Walking along the lower part of Valletta, the other day, a hoard of technicians, actors and extras were taking part in the filming of the Brad Pitt movie, World War Z.
It was fascinating to see how derelict and rundown parts of the 16th century city were turned into little niches to fit the imagination of the producer and director of the film.
What would people living at the end of the 19th century have thought of such artistic activity on their doorstep?
In the latest edition of Treasures of Malta, the magazine collection that beads together extremely well-written and illustrated articles about personalities and episodes that touched this land, Giovanni Bonello shows that, when it comes to cinemas, the island never lagged behind.
He writes that, while the first show in Europe was screened in Paris on December 28, 1895, just over a year later films were being shown at the Cinematograph exhibition at St George’s Square, Valletta. This hall was on the ground floor where Marks and Spencer now stands. Another cinema known as Cinema del Commercio was at the same address as Caffe Cordina’s in Strada Reale, now Republic Street, Valletta. Other cinemas mushroomed in Sliema.
The author has come up with another gem in his meticulous research. He writes: “Side shows formed a standard part of the entertainment, mostly because at that time, films came without sound… small cabaret acts enlivened the intervals. These included the spectacle by a ‘miniature man’… the well-known Sicilians Baron Pouce who stood at 34 inches high and his eleven year old son, 25 inches.”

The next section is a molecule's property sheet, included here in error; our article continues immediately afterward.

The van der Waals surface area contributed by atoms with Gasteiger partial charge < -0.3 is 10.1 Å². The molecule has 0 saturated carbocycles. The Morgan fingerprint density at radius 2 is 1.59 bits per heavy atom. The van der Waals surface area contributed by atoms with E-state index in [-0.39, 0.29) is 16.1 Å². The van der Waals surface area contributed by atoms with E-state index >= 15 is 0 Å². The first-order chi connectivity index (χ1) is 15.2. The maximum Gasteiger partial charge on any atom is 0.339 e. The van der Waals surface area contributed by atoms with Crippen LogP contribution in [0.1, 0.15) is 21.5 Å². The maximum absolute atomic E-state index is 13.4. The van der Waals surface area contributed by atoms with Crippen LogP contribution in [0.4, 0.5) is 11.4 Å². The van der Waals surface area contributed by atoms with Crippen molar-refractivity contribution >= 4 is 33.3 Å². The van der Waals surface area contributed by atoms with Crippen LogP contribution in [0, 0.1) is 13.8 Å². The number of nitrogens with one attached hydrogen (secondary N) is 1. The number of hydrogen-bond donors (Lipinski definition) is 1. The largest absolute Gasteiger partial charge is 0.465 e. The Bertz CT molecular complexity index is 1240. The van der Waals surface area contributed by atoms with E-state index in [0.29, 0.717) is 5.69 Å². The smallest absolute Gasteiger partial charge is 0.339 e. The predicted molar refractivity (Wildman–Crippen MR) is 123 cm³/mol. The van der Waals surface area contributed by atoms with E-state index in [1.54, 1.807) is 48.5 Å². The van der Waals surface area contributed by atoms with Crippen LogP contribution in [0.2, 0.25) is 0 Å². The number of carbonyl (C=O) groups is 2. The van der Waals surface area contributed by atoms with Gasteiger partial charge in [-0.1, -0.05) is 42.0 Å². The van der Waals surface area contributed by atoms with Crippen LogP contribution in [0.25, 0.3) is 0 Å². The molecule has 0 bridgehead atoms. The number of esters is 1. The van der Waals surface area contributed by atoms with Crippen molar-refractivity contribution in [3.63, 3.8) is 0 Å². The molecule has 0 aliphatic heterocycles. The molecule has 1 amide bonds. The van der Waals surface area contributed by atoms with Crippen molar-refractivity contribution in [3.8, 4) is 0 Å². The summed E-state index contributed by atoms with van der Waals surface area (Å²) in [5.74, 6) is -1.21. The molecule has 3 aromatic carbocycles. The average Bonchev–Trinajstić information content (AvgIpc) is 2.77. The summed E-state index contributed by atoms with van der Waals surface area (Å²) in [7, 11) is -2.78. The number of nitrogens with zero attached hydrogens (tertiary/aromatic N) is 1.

Among the rest of the articles are Malta’s Long Lost Voices: The Early Recordings 1931-32 by Andrew Alamango and The Chapel of Padua at Fort Manuel – The Crowning Glory Of Mondion’s Military Masterpiece by Edward Said, just to mention two.
Recently my family doctor lamented the fact that he could not get his hands on the first issue of this magazine to complete his collection.
In the editorial to the 50th edition of Treasures, the new editor, Judge Bonello – who carved a name for himself as a top notch judge at the European Court of Human Rights and who takes over from Paul Xuereb – writes that this bumper edition features more articles than are normally found in one of the routine issues. He writes: “As a concession to nostalgia, we thought of republishing an article that appeared in the fabled No.1 issue, today wholly impossible to find, and commanding record prizes at specialised auctions.”
Published in Christmas 1994, the article by Anthony Bonanno focused on The Romans In Malta. This reprint offers, at least, some solace to those who are still missing the first issue.
For those who have never thought of collecting this series, perhaps it’s time they get going with this milestone issue.
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